I first noticed the different usage of "voice" on a now defunct creative writing forum. They had a section called "SPAG" ("SPelling And Grammar"), and the description included something along the lines of "Are you writing in a passive voice?"

    The indirect article, for me, was the eye opener. I've been following this sort of thing since (unsystematically), and I think that even pages which do reliably identify the passive voice phrase the subject matter in a way that leaves open the possibility that *the* passive voice (grammar) is not the only defining feature of *a* passive voice (style).

    Example (taken from here):

    To ensure you’re writing in an active voice, you need to understand the difference between active and passive verbs. With an active verb, the action in the verb is performed by the subject of the sentence. For example: The technical documentation finally met the expectations of managers. With a passive verb, the subject receives the action in the verb. For example: The expectations of the managers were finally met by the technical documentation.

    Note: Writing in a passive voice tends to make documents longer. If you notice in the two examples above, the sentence written in active voice is only nine words while the sentence written in a passive voice is twelve.

    If your verbs are passive (grammatical definition), you are writing in the passive voice. This is proto-confusion.

    Another example, where the problem is confused phrasing rather than grammatical knowledge, is Rupert Sheldrake's essay "Personally Speaking":

    When I was at school, my science teachers made me write in the passive voice, but I had no idea it was still going on. Ever since I was a graduate student at Cambridge, I have thought the active voice–"I did"–far more appropriate in scientific writing than the passive–"it was done". Experiments do not mysteriously unfold in front of impersonal observers. People do science, and to portray it as a human activity is not to diminish it but to show it as it is.

    The passive style is not only misleading, it is also alienating. A young medical student told me "it felt strange at first" when a lecturer asked her to write her reports in the active. "But then it felt liberating," she said. "Suddenly I could be myself again, after years pretending I wasn't there."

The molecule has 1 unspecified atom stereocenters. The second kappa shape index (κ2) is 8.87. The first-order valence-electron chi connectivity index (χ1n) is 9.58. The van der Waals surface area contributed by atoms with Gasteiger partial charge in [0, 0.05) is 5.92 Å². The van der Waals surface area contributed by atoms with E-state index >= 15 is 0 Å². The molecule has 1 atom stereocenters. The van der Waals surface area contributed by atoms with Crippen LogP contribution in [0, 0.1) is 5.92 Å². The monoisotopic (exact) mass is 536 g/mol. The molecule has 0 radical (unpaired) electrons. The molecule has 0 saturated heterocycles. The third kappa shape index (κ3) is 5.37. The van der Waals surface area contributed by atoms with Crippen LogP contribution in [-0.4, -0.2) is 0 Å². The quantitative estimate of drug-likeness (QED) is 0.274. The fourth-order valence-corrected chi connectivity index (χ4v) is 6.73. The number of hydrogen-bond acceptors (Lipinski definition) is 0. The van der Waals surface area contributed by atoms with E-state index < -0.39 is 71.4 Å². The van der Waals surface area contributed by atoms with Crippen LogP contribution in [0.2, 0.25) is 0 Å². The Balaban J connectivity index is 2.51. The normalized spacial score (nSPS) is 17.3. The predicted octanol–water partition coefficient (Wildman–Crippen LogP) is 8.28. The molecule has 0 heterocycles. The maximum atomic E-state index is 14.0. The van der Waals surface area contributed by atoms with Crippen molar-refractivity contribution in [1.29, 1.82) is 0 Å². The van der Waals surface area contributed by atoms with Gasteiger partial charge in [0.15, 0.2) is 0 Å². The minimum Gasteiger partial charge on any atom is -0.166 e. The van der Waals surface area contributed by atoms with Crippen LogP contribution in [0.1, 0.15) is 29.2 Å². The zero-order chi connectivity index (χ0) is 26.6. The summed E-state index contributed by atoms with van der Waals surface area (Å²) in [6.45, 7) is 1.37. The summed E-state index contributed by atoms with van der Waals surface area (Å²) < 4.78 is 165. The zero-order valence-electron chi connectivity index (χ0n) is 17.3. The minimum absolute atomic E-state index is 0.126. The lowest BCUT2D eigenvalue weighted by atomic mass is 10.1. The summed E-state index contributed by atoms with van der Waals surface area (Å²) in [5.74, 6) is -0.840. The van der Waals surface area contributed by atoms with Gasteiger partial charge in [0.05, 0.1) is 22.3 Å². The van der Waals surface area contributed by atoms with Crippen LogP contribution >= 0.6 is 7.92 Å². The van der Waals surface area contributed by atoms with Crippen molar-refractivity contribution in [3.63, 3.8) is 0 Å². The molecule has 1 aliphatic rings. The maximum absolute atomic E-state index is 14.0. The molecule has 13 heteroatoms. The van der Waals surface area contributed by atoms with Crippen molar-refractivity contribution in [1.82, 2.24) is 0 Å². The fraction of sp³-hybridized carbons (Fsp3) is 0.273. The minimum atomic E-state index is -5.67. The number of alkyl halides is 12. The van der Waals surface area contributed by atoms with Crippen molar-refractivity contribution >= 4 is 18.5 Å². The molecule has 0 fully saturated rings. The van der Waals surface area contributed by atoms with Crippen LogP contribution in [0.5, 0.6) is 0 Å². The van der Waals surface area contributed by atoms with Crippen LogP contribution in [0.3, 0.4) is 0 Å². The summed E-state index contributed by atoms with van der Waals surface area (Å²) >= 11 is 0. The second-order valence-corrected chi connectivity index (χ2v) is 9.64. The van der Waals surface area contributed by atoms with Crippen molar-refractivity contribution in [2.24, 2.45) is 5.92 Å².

Here, Sheldrake is talking about a very specific stylistic prescription (found in many styleguides), but talks about it in terms of "writing in the passive voice", rather than about preferring the passive voice for contexts which describe the scientist's relation to the science. Sheldrake knows what he's talking about, and so do most of his readers. It's a pretty well-known discussion, and this is an informal essay. But what happens if you de-contextualise this essay and hand it to – say – people interested in creative writing?

    I wonder whether searching for the string "in a passive voice" could help, at least exploratively, in tracking the history. You'd have to eliminate compounds such as "in a passive voice sentence", of course.

  11. marie-lucie said,

    March 17, 2009 @ 6:13 am

    Philip: Relax, agent is exactly right. The agent is the subject in an active clause (one containing a transitive verb), but not in a passive clause (where, if known or relevant, it comes after by).

    myl: End is like baked in that it has a causative usage ("he ended the scheme"; "he baked the bricks") as well as an inchoative one ("the scheme ended"; "the bricks baked").

    Inchoative? (which I believe has to do with a beginning).

    [(myl) Yes, "inchoative" means something like "denoting the beginning of an action". But even ends have beginnings... More seriously, I'm more comfortable with the idea that intransitive end is an inchoative than that intransitive bake (which doesn't necessarily involve any change of state) is. ]

  12. dearieme said,

    March 17, 2009 @ 7:40 am

    Call it a 'vata' – vague as to agency.

  13. Mr Punch said,

    March 17, 2009 @ 7:40 am

    It seems to me that "aggrieved passive voice" has a resonance with the very common term "passive aggressive." I doubt that there's any real connection between "aggrieved" and "aggressive" here, but perhaps this points to how "passive" is being (mis)used.

  14. Bobbie said,

    March 17, 2009 @ 8:28 am

    Perhaps passive voice has come to mean a voice without much intonation — in other words, a "flat voice" which implies lack of emotion and a lack of personal involvement (and thus has nothing to do with grammar any more)

  15. bianca steele said,

    March 17, 2009 @ 8:36 am

    Franklin is hardly talking about science, so it isn't clear why a discussion of the scientific passive applies here.* It isn't clear why the rules laid down for creative writing students applies either. (The suggested Google search, for "passive voice," turns up a list of myths — but who cares about myths, when there's no clue where they came from or whom?)